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string formIdList = "8256, 8258, 8362, 8120, 8270, 8271, 8272, 8273, 8257, 8279, 8212, 8213, 8214, 8215, 8216, 8217, 8218, 8219, 8231, 8232, 8233, 8234, 8235, 8242, 8248, 8251, 8252, 8254, 8255, 8262, 8263, 8264, 8265, 8266, 8290, 8292, 8293, 8294, 8300, 8320, 8230, 8227, 8226, 8225, 8224, 8223, 8222, 8221, 8291, 8261, 8241, 8228, 8220, 8211, 8208, 8207, 8206, 8205, 8204, 8203, 8202, 8201, 8153, 8151, 8150, 8130, 8122, 8000, 8101, 8102, 8103";

var temp = formIdList.Split(',');

List<int> ids = new List<int>();

I need to load the temp into ids. I can use a for-loop but I'm sure there is a better way.

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1  
Since you know the size of the temp array, initialize your list to that size as to cut back on re-sizing the internal array. And by "better", you mean less code? A For Loop is how it'll be implemented in the end. –  Bengie Jan 10 '12 at 19:27
    
possible duplicate of How to create a List<T> from a comma separated string? –  Igby Largeman Jan 10 '12 at 19:27
    
> Simon Fox: var asIntegers = arr.Select(s => int.Parse(s)); stackoverflow.com/questions/1297231/… –  Bengie Jan 10 '12 at 19:30
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4 Answers

up vote 24 down vote accepted

You could use LINQ:

string formIdList = ...
List<int> ids = formIdList.Split(',').Select(int.Parse).ToList();
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+1 - I was just writing an answer that started with "You could use LINQ:" –  davisoa Jan 10 '12 at 19:25
    
+1 - I knew the answer would be using LINQ, but I was waiting for someone to write it :) –  Shamim Hafiz Jan 10 '12 at 19:26
2  
@Anders: It was just fine the way it was, no need to create a new lambda, the int.Parse() method fits the delegate just fine. –  Jeff Mercado Jan 10 '12 at 19:27
    
@Anders Abel, please don't update my answer, I don't want to use .Select(i => int.Parse(i)) as you suggest, I want to use .Select(int.Parse) as I initially wrote. –  Darin Dimitrov Jan 10 '12 at 19:28
    
@DarinDimitrov: Sorry, I thought it was a typo, didn't think through it. –  Anders Abel Jan 10 '12 at 19:31
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List<int> ids = formIdList.Split(',').Select(i=>int.Parse(i)).ToList();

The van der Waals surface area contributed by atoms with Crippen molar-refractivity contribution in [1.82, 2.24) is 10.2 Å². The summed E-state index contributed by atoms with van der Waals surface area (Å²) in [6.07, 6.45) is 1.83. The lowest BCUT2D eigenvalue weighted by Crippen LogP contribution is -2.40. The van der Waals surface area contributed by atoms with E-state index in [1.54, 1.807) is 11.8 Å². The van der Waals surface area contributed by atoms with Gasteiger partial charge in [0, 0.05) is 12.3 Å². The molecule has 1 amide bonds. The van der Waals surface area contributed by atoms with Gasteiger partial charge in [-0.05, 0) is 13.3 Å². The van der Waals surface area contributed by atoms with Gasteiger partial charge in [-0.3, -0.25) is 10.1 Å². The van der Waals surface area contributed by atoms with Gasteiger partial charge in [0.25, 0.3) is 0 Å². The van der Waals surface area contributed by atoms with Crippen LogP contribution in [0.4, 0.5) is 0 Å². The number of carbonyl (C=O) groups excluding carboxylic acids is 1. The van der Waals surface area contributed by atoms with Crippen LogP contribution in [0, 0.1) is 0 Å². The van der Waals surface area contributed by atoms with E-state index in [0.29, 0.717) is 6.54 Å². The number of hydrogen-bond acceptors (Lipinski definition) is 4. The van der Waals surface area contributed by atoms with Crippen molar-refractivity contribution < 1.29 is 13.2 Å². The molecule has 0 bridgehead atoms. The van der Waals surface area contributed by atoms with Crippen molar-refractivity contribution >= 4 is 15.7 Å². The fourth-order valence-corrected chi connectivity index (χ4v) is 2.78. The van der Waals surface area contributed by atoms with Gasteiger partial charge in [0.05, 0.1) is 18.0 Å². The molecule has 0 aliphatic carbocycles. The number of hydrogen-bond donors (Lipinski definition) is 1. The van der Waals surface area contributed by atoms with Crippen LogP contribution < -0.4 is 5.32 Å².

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Maybe you should use something like ids.AddRange(temp), did you try it?

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Does List<int>.AddRange accept string array? –  L.B Jan 10 '12 at 19:47
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Linq is great and all, but you do this with a little less heap-thrashing on your own and have more control over what input you find acceptable. The following will yield the integers from any character enumeration separated by comma's and ignoring all white space.

public static IEnumerable<int> ParseInts(IEnumerable<char> idList)
{
    bool valid = false;
    int working = 0;
    foreach (char c in idList)
    {
        if (c >= '0' && c <= '9')
        {
            valid = true;
            working = (working*10) + (c - '0');
        }
        else if (c == ',')
        {
            if(valid)
                yield return working;
            valid = false;
            working = 0;
        }
        else if(!Char.IsWhiteSpace(c))
        {
            throw new ArgumentOutOfRangeException();
        }
    }
    if (valid)
        yield return working;
}

Then you can fill your collection of ints easily enough by using the List<int> constructor:

string formIdList = "8256, 8258, 8362";
List<int> ids = new List<int>(ParseInts(formIdList));

Just depends on what you intend to do with this, how often, and how large the input will be. For small arrays parsed infrequently I would use the Linq method you already accepted. For higher volumes you might try this instead.

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